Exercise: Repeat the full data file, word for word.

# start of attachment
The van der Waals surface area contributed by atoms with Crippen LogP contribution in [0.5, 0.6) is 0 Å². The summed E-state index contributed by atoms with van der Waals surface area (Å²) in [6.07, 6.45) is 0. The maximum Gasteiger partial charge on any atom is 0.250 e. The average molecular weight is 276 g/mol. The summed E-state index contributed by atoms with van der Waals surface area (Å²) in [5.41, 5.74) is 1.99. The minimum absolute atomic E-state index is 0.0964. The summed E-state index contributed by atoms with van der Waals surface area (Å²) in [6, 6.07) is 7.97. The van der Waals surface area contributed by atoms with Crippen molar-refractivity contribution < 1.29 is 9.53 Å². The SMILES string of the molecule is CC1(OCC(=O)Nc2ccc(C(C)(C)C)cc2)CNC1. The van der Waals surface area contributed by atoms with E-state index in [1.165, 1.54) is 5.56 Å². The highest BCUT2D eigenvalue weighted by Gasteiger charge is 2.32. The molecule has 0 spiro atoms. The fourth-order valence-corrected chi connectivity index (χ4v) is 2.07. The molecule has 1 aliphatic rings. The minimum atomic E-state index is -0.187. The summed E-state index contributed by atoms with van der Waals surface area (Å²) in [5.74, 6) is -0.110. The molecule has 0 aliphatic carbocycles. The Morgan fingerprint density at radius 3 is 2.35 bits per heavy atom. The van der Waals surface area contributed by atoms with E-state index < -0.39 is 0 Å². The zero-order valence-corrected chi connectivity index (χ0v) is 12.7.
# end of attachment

The van der Waals surface area contributed by atoms with Crippen LogP contribution in [0.5, 0.6) is 0 Å². The summed E-state index contributed by atoms with van der Waals surface area (Å²) in [6.07, 6.45) is 0. The maximum Gasteiger partial charge on any atom is 0.250 e. The average molecular weight is 276 g/mol. The summed E-state index contributed by atoms with van der Waals surface area (Å²) in [5.41, 5.74) is 1.99. The minimum absolute atomic E-state index is 0.0964. The summed E-state index contributed by atoms with van der Waals surface area (Å²) in [6, 6.07) is 7.97. The van der Waals surface area contributed by atoms with Crippen molar-refractivity contribution < 1.29 is 9.53 Å². The SMILES string of the molecule is CC1(OCC(=O)Nc2ccc(C(C)(C)C)cc2)CNC1. The van der Waals surface area contributed by atoms with E-state index in [1.165, 1.54) is 5.56 Å². The highest BCUT2D eigenvalue weighted by Gasteiger charge is 2.32. The molecule has 0 spiro atoms. The fourth-order valence-corrected chi connectivity index (χ4v) is 2.07. The molecule has 1 aliphatic rings. The minimum atomic E-state index is -0.187. The summed E-state index contributed by atoms with van der Waals surface area (Å²) in [5.74, 6) is -0.110. The molecule has 0 aliphatic carbocycles. The Morgan fingerprint density at radius 3 is 2.35 bits per heavy atom. The van der Waals surface area contributed by atoms with E-state index < -0.39 is 0 Å². The zero-order valence-corrected chi connectivity index (χ0v) is 12.7.